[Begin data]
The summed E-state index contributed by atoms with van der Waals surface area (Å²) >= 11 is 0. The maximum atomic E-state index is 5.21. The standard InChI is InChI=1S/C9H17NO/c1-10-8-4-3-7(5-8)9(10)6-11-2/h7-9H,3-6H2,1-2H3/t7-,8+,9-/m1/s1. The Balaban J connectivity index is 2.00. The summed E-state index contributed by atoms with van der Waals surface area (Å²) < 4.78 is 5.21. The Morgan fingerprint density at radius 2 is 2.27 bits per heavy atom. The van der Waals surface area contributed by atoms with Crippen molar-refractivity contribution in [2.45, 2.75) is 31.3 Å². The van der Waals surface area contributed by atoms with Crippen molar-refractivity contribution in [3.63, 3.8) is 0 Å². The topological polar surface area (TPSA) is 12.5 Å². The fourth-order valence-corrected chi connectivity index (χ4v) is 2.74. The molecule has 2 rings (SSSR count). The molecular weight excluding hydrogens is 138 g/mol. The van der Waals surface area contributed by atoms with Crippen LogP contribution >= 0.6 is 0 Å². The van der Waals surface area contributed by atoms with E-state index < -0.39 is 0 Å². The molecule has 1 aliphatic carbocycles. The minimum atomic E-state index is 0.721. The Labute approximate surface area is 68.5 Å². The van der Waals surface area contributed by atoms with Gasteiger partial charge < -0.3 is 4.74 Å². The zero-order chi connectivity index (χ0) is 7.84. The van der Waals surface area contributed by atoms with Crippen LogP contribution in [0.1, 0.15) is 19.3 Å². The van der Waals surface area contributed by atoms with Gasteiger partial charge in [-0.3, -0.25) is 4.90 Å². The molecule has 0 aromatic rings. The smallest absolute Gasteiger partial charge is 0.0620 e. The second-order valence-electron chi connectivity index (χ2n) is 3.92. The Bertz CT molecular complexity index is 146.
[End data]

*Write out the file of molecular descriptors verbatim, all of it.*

The summed E-state index contributed by atoms with van der Waals surface area (Å²) >= 11 is 0. The maximum atomic E-state index is 5.21. The standard InChI is InChI=1S/C9H17NO/c1-10-8-4-3-7(5-8)9(10)6-11-2/h7-9H,3-6H2,1-2H3/t7-,8+,9-/m1/s1. The Balaban J connectivity index is 2.00. The summed E-state index contributed by atoms with van der Waals surface area (Å²) < 4.78 is 5.21. The Morgan fingerprint density at radius 2 is 2.27 bits per heavy atom. The van der Waals surface area contributed by atoms with Crippen molar-refractivity contribution in [2.45, 2.75) is 31.3 Å². The van der Waals surface area contributed by atoms with Crippen molar-refractivity contribution in [3.63, 3.8) is 0 Å². The topological polar surface area (TPSA) is 12.5 Å². The fourth-order valence-corrected chi connectivity index (χ4v) is 2.74. The molecule has 2 rings (SSSR count). The molecular weight excluding hydrogens is 138 g/mol. The van der Waals surface area contributed by atoms with Crippen LogP contribution >= 0.6 is 0 Å². The van der Waals surface area contributed by atoms with E-state index < -0.39 is 0 Å². The molecule has 1 aliphatic carbocycles. The minimum atomic E-state index is 0.721. The Labute approximate surface area is 68.5 Å². The van der Waals surface area contributed by atoms with Gasteiger partial charge < -0.3 is 4.74 Å². The zero-order chi connectivity index (χ0) is 7.84. The van der Waals surface area contributed by atoms with Crippen LogP contribution in [0.1, 0.15) is 19.3 Å². The van der Waals surface area contributed by atoms with Gasteiger partial charge in [-0.3, -0.25) is 4.90 Å². The molecule has 0 aromatic rings. The smallest absolute Gasteiger partial charge is 0.0620 e. The second-order valence-electron chi connectivity index (χ2n) is 3.92. The Bertz CT molecular complexity index is 146.